Senate Republicans said they would consider a new round of federal coronavirus aid in July.
Majority Leader Mitch McConnell told reporters after meeting privately with GOP lawmakers Tuesday that the Senate would weigh new federal relief for businesses, treatments and vaccines, and economic help for businesses and individuals in response to the coronavirus outbreak, which has been surging in some states.
“We will be putting together a bill when we come back,” said Sen. Roy Blunt, a Missouri Republican and chairman of the Appropriations Health subcommittee. “So, a month from now, we should be in the final stages of getting that bill together.”
The Senate leaves town for a two-week recess on Thursday and plans to be out of session for most of August, so the measure would be considered in the work period before the August recess, McConnell said.
“What we’re going to do as we’re home and until we come back here is continue to assess the spiking cases, the return of the economy and looking for the best ways to help America resume their normal life, all of us as Americans, safely smartly wisely, and is there an additional amount of money that’s going to need to be spent to allow that to continue,” said Sen. John Barrasso of Wyoming, who is a member of the GOP leadership, after meeting with Republicans.
McConnell, a Kentucky Republican, said any new aid package the Senate considers would include lawsuit liability protections for schools, businesses, and the healthcare industry to facilitate reopening the economy. McConnell did not rule out providing more money for those who are unemployed but said the measure would not extend the extra $600 in unemployment insurance those out of work are now receiving each month.
Republicans have been critical of the money, which they said incentivizes people to avoid returning to work because it bolsters their earnings beyond what they are paid by their employers while on the job.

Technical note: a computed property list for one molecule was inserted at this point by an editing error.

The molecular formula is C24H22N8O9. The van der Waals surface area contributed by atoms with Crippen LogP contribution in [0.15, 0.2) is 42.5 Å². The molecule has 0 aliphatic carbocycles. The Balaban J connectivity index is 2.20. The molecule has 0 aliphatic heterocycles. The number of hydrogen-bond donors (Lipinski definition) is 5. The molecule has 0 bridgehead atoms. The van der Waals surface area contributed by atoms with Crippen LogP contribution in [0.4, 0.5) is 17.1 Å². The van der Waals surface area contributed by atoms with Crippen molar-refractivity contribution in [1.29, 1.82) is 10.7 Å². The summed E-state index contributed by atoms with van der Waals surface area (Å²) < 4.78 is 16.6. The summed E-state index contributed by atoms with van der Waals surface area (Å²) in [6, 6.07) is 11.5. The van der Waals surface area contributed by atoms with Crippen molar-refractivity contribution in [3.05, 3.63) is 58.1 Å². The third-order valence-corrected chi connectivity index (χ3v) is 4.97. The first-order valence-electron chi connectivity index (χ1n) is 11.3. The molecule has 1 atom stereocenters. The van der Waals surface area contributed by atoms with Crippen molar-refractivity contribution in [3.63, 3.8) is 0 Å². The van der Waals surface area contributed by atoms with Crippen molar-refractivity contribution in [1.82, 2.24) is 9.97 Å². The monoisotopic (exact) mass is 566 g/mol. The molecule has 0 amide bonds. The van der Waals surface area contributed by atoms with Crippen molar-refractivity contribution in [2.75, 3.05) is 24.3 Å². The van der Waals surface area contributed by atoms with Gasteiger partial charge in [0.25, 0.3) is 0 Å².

“Unemployment is extremely important,” McConnell said. “And we need to make sure for those who are not able to recover their jobs, unemployment is adequate,” McConnell said. “That is a different issue from whether we ought to pay people a bonus not to go back to work.”
Blunt said the aid package would, at the very least, address treatments and a vaccine for the coronavirus.
“I’ve already asked my appropriating subcommittee that does the health and education and labor appropriations to begin to put a package together that will ensure we have more testing, that we have continued to work on therapeutics, and we have the money we need to move forward with the vaccine,” Blunt said.
Republicans rejected a massive coronavirus aid package the House passed in May.
The $3 trillion measure will not be considered in the Senate, McConnell said.
It includes a federal pension bailout, hazard pay for workers, and a new round of direct payments to individuals and families, among many other provisions.
Senate Democrats criticized McConnell Tuesday for failing to take up the House bill, pointing out it includes new funding to help hospitals that could be affected by a new surge in coronavirus cases as well as aid to state and local governments left with major budget deficits.
The extra federal unemployment benefits run out at the end of July.
“I hope that by then the senator from Kentucky will feel the sense of urgency,” Senate Minority Whip Dick Durbin, an Illinois Democrat, said. “Even before then, we ought to be addressing this. Why have we wasted all of this time? We should give families peace of mind and businesses the support they need to get back in business. It’s time for us to move in the Senate. I don’t know what Sen. McConnell’s been waiting for.”
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